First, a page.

DOVER KENT ARCHIVES

Page Updated:- Friday, 15 October, 2021.

PUB LIST PUBLIC HOUSES Paul Skelton

Earliest 1770-

Swan

Closed 2014

High Street

Sturry

https://whatpub.com/swan

Swan 1900

Above photo, 1900, kindly sent by Rory Kehoe.

Swan Inn

Above photo of a pub showing the Swan Inn, unknown date, kindly sent by Peter Moynahan.

Swan 1906

Above postcard, circa 1906, kindly sent by Rory Kehoe.

Swan 1912

Above postcard, 1912, kindly sent by Rory Kehoe.

Swan 1980

Above photo, circa 1980, kindly sent by Rory Kehoe. Gent second from right may be the licensee, Laurie Ayris.

Swan 2009

Above image from Google 2009.

Swan 2016

Above image from Google, August 2009.

Swan 2017

Above photo, November 2017, by Rory Kehoe.

Swan sign 1986Swan sign 1991

Above sign left, September 1986, sign right, July 1991.

Swan sign July 1991Swan sign 1995

Above sign left, July 1991, sign right, June 1995.

With thanks from Brian Curtis www.innsignsociety.com.

 

Kentish Gazette 17 April 1770.

On Wednesday last the farmers, tradesmen, and inhabitants in general of Sturry, met at the "Swan Inn," to celebrate the releasement of John Wilkes, Esq; 45 gallons of punch were given away to the populace, an exhibition of fireworks was played off, many loyal toasts were dranks, and every demonstration of joy was shewn by the company present, which consisted of two hundred people.

 

From the Kentish Weekly Post or Canterbury Journal 7 September 1819.

VALUABLE BREWERY,

Free Public Houses and other estates,

To be Sold By Auction, By Messrs. White, (Without Reserve).

Pursuant to certain orders of the Vice Chancellor of Great Britain, and before the Major part of the Commissioners named and authorised in and by a Commission of bankrupt awarded and issued against Matthew William Sankey, of the City of Canterbury, brewer, dealer and chapman, at the Guildhall, of the said city of Canterbury, on Wednesday next, the 22nd day of September next, at eleven o'clock in the forenoon, (subject to such conditions of sale as shall be then and there produced.)
The following very Valuable Freehold Estates, in Lots.

Valuable Brewery free public houses and other Estates to be sold by auction by Mrs white without reserve.

Lot 15. A Messuage called the "Swan," with the stable, yard, garden and appurtenances, situate at Sturry, in the said county, and now in the occupation of Henry Hills.

 

Kentish Gazette, 30 January 1844.

DEATHS.

Jan. 19, at Sturry, Elizabeth, wife of Mr. William Bowles, landlord of the "Swan" public house, aged 57.

 

From the Kentish Gazette, 25 February 1845.

DEATH.

Bowles:— Feb. 12, at the "Swan Inn," Sturry, alter a short illness, Mr. William Bowles, aged 60.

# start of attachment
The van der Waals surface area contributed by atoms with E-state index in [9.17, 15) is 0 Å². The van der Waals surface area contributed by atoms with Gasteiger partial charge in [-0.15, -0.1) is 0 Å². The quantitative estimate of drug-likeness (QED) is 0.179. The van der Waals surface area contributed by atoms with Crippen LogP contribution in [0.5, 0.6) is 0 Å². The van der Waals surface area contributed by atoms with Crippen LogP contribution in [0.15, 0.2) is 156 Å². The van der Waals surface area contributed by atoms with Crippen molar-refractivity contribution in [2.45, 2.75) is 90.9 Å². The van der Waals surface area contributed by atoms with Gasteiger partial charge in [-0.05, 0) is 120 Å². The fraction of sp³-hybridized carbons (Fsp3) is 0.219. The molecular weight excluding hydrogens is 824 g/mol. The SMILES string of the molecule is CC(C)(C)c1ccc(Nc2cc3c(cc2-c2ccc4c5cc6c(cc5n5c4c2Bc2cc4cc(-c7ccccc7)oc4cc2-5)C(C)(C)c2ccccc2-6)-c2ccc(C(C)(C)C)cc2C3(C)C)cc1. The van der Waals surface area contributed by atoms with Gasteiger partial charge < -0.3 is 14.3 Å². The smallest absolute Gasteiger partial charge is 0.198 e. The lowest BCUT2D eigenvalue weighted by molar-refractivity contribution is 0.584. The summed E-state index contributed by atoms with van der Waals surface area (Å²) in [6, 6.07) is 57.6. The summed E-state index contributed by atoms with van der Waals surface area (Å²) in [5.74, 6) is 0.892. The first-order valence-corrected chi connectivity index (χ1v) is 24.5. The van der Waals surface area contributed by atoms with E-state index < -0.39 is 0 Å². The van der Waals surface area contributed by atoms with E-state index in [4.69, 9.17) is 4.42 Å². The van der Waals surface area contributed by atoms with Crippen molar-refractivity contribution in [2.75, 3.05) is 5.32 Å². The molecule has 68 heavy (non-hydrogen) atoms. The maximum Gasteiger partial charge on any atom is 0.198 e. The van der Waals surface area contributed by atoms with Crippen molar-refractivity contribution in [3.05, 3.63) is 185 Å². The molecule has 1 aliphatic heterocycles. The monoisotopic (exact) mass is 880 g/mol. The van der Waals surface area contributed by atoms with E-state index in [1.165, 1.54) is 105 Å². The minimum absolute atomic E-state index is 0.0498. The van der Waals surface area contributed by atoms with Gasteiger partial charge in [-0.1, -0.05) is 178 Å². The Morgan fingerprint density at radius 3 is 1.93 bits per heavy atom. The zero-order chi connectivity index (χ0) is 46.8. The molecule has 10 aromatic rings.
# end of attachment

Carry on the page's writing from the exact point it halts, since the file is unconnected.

Maidstone Journal and Kentish Advertiser, Tuesday 12 June 1849.

Canterbury.

Important sale of the extensive Brewery of Messr's Flint, including 30 old established Inns and Public Houses, and other valuable property.

Mr. V. J., has received instructions to sell by auction, at the "Fountain Hotel," Canterbury, on Tuesday and Wednesday, 26th and 27th of June, at 12 o'clock each day, (in consequence of the death of the senior acting partner and the retirement of the surviving partners,) the valuable property known as Messrs. Flint's Brewery, in Stour Street, Canterbury, and the Inns, Public Houses, and other valuable property connected with theirwith. The first day sale on Tuesday, 26th June, 1849, will comprise the following property in and near the city.

Public houses.

Lot 1. The "City of Canterbury," situate on the road to Whitstable. Freehold.

Lot 2. The "George and Dragon," Westgate without, leasehold under Hind's charity for 17 years unexpired.

Lot 3. The "Three Compasses," Westgate within. Freehold.

Lot 4. The "Bell Inn" and Coach Office, in the High Street. Freehold.

Lot 5. The "Prince of Wales," St. Alphege Lane,. Freehold.

Lot 6. The "Weavers Arms," Broad Street, freehold and partly leasehold.

Lot 7. The "White Swan," Northgate. Leasehold under St. John's Hospital for a short term, at a ground rent.

Lot 8. The "Kings Head," Northgate. Freehold.

Lot 9. The "Swan Inn," at Sturry (close to the railway station). Freehold.

Lot 10. The "Ship," St. Martins Hill, freehold.

Lots 12. The "Star Commercial Inn and Tap," St George's, close to the Cattle market and Dane John. Freehold.

Lot 13. The "Blue Anchor," Old Dover Lane, near the Cattle market. Freehold.

Lot 14. The "Fleece Inn," High Street, opposite to the Corn market. Freehold.

Lot 28. Three neat Cottages opposite the Brewery, with large gardens extending to the river.

Lot 29. The "Two Brewers" public house and Spirit Warehouse, adjoining the last lot.

Lot 31. The "Black Dog" public house, Castle Street.

Lot 34. The "Duke's Head" Public House, Wincheap Street.

Lot 35. The "King's Head," Public House, Wincheap Street.

Lot 37. The "Royal Exchange," public house, Stour Street.

Lot 38. The "Kentish Arms," public house, and 5 cottages in Jewry Lane. Leasehold for a short term at a low rent.

Lot 40. The "Duke William," at Ickham, abiout five miles from Canterbury. Freehold.

Lot 41. The "Royal Oak Inn," at Deal. Freehold except a small portion.